A top government official has said the structure of the artificial islands constructed for the HK$120 billion Hong Kong-Zhuhai-Macao Bridge are safe.

Photos and videos shared last week of an island just west of Hong Kong’s border sparked concerns that breakwater components had become disconnected from the main structure. Another artificial island closer to the Macau side – connected by an underwater tunnel – also showed a similar scattered arrangement of concrete blocks.

Director of Highways Daniel Chung visited Zhuhai on Sunday to meet with the bridge’s managing authority and inspect the project, but he did not speak to media until Monday evening: “The breakwater design is scientific, reasonable and safe. The breakwater components have not been washed away by waves.”

The Zhuhai-based authority managing the section, which was constructed by the mainland side, claimed that the components were deliberately designed to be placed randomly underwater. But the bridge’s design documents showed that the blocks should be placed higher to cover the perimeter wall of the island.

But Chung said the breakwater construction matched with the final 2014 design: “There is no sign the breakwater washed away.”

“We do not foresee any change of the design, as it functions properly,” he said.

Chung said the dispersed blocks also served another purpose in that that vessels will not mistakenly cross over the tunnel and damage the structure: “We can’t see any problem with it.”

He said the design determined that there should be fewer dolos blocks – each weighing five tonnes – above the tunnel, in order not to affect its structure.

He also said there was no sign of movement, cracks, or water seepage inside the underwater tunnel, after he examined it on Sunday.

Chung said the breakwater did not move apart even after severe typhoon Hato hit the city last August: “We should have confidence in this project.”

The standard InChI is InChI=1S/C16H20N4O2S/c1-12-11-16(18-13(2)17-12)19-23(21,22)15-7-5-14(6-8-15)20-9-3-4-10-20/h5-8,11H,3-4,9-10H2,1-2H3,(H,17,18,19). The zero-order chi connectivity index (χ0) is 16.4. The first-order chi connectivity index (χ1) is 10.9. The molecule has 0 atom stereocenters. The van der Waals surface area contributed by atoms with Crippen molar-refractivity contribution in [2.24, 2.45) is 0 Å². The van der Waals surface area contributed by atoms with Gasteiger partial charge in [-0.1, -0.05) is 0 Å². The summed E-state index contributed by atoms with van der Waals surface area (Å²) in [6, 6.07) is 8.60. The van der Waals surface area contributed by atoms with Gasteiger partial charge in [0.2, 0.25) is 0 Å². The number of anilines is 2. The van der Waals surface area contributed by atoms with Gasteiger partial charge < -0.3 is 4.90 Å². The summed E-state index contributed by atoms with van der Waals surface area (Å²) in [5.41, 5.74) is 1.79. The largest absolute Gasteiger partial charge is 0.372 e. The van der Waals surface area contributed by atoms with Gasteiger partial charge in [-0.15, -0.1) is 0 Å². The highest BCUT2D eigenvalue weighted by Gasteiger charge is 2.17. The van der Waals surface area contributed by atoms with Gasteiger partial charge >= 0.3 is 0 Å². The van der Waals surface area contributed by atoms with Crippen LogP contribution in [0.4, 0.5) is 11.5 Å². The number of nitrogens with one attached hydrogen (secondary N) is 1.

He said that the Hong Kong side will be notified if there are important issues surrounding the bridge. He said the three sides regularly meet each month to discuss the issues.

Daniel Chung. Photo: Screenshot.

The authority’s deputy director Yu Lie said on Sunday that the waves on the artificial island’s western side were weaker than on the southern side, thus the western side did not need a packed arrangement of breakwater dolos blocks.

“We put them randomly at fixed locations, the blocks are interlocked – we did not place them completely randomly,” Yu said. “We have a tunnel below, so that the weight above cannot be too heavy, thus we have to adopt such a special treatment.”

“It is the not the case that it would collapse or sink if we fail to fully cover [the edge of the island],” he said.

“Hong Kong may have Hong Kong’s way of doing it, but we have our way of doing it. We followed rules and standards – we cannot just place them randomly for such a huge bridge.”

Yu Lie. Photo: i-Cable screenshot.

But veteran civil engineer Ngai Hok-yan said the arrangement was much thinner and the blocks were much lighter than Hong Kong’s design under the same environment. He said he was therefore concerned whether they were providing enough protection against Pacific Ocean waves.

“It is a fact that they were not arranged well, thus we have our concerns, and we hope that [the Authority] can give us confidence,” he told an RTHK radio programme on Monday.

So Yiu-kwan, another experienced civil and structural engineer, said Yu was “not willing to admit a mistake.”

The locations of the artificial islands. Photo: GovHK.

He said that, if the current arrangement was in the original design, then the design must be problematic, as dolos blocks should be interlocked and cannot involve space in-between.

“I don’t care if they are done by Chinese or by Hong Kong people – stones are stones, they react to the natural patten. If there is a leak, regardless of whether it is done by Chinese or foreigners or Hongkongers, the result will be the same,” he said on a Commercial Radio programme on Monday.

Kris Cheng

Kris Cheng is a Hong Kong journalist with an interest in local politics. His work has been featured in Washington Post, Public Radio International, Hong Kong Economic Times and others. He has a BSSc in Sociology from the Chinese University of Hong Kong. Kris is HKFP's Editorial Director.